Security flaws found in 3 state health insurance websites

Reuters / Phil McCarten

Federal investigators have discovered major security vulnerabilities in the state health insurance websites for California, Kentucky and Vermont that could allow criminals to access sensitive personal data for hundreds of thousands of people.

The Associated Press reports that some of these security flaws remain active and unpatched.

The vulnerabilities were discovered by the Government Accountability Office, the investigative arm of Congress, and shared with state officials last September. Vermont authorities would not discuss the findings, but officials in California and Kentucky said this week that there was no evidence hackers succeeded in stealing anything.

Regulators said that given the number of weaknesses they discovered in just the three states studied, other state-run health insurance exchanges could be vulnerable, too. The GAO recommended the federal government continually monitor cybersecurity at such sites.

The state exchanges were created under President Barack Obama's health care initiative. People who lack health insurance through an employer can buy government-subsidized private coverage through these sites. A dozen states are now running their own online insurance exchanges. The rest of the U.S. either switched to the federal site, or jointly operate exchanges with Washington.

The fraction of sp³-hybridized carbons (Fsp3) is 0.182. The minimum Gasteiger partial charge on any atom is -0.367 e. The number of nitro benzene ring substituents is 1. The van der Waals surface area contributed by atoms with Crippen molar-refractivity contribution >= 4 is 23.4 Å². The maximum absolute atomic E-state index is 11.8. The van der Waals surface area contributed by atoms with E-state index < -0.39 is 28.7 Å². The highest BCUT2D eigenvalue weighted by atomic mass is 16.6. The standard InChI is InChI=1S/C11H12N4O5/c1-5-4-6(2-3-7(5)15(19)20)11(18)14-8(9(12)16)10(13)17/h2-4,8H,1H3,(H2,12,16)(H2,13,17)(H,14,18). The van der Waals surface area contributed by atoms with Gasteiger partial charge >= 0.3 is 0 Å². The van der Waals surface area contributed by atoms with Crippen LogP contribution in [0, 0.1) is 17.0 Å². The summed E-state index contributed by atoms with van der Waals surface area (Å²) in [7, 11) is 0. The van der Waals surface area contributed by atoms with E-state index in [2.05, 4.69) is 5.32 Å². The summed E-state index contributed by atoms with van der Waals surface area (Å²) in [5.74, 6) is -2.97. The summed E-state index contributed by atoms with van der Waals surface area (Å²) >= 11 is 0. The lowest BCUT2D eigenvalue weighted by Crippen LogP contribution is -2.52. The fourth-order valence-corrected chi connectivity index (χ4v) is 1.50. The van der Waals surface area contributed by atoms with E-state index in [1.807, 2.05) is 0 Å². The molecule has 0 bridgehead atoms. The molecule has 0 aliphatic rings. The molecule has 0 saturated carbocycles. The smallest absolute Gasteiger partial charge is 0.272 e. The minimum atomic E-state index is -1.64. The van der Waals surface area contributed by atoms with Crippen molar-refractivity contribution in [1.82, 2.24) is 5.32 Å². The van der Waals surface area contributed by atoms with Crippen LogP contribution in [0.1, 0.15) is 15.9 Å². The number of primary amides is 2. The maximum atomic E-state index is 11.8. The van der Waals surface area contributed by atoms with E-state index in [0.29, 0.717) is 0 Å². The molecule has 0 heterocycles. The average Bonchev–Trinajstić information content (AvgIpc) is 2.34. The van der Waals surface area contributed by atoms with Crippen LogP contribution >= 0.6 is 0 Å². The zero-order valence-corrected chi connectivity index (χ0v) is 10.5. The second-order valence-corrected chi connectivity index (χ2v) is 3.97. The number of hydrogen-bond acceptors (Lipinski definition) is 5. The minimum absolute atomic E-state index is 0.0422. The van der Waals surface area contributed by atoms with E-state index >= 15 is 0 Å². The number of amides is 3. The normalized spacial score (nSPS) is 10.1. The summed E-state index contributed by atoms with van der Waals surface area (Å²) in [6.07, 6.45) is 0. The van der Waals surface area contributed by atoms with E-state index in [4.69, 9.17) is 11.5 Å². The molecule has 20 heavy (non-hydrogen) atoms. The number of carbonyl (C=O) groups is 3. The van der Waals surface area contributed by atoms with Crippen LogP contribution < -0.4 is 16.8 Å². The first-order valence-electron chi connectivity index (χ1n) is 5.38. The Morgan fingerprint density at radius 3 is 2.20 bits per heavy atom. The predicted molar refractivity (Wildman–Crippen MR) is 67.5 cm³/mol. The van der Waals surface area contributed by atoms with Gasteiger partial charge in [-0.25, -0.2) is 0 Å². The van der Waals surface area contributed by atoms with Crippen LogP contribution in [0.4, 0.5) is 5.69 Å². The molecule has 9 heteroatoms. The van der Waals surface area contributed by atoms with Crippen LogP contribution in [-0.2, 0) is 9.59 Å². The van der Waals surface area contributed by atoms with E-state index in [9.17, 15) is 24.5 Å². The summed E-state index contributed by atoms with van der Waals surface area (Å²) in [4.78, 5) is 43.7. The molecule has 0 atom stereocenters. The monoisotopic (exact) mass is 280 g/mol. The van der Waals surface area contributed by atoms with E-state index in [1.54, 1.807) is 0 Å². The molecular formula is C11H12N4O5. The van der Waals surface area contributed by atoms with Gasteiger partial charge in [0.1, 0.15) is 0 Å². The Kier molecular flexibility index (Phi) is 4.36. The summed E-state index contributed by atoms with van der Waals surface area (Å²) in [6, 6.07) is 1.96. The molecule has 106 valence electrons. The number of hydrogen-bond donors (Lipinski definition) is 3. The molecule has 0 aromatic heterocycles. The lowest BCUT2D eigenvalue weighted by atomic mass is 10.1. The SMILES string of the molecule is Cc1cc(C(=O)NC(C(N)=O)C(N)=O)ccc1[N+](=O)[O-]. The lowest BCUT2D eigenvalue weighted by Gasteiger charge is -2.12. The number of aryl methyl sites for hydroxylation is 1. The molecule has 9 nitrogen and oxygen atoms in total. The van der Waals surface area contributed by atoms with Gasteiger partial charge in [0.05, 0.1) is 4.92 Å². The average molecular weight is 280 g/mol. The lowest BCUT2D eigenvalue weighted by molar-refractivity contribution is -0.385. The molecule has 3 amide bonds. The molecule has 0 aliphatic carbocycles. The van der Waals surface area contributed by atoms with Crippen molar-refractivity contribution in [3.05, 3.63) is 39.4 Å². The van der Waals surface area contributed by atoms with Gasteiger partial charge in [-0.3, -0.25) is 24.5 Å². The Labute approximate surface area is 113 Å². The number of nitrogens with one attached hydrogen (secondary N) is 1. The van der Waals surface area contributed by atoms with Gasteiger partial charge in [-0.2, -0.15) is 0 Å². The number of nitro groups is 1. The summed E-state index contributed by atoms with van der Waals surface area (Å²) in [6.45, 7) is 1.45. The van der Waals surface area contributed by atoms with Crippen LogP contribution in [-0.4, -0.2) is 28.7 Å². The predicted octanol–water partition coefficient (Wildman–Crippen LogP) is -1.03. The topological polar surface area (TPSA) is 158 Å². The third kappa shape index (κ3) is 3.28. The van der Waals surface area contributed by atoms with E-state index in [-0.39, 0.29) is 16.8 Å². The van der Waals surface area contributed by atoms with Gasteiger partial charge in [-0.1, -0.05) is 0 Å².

More on how the story came out, from the AP:

The GAO report examined the three states' systems from October 2013 to March 2015 and released an abbreviated, public version of its findings last month without identifying the states. On Thursday, the GAO revealed the states' names in response to a Freedom of Information request from the AP.

According to the GAO, one state did not encrypt passwords, potentially making it easy for hackers to gain access to individual accounts. One state did not properly use a filter to block hostile attempts to visit the website. And one state did not use the proper encryption on its servers, making it easier for hackers to get in. The report did not say which state had what problem.

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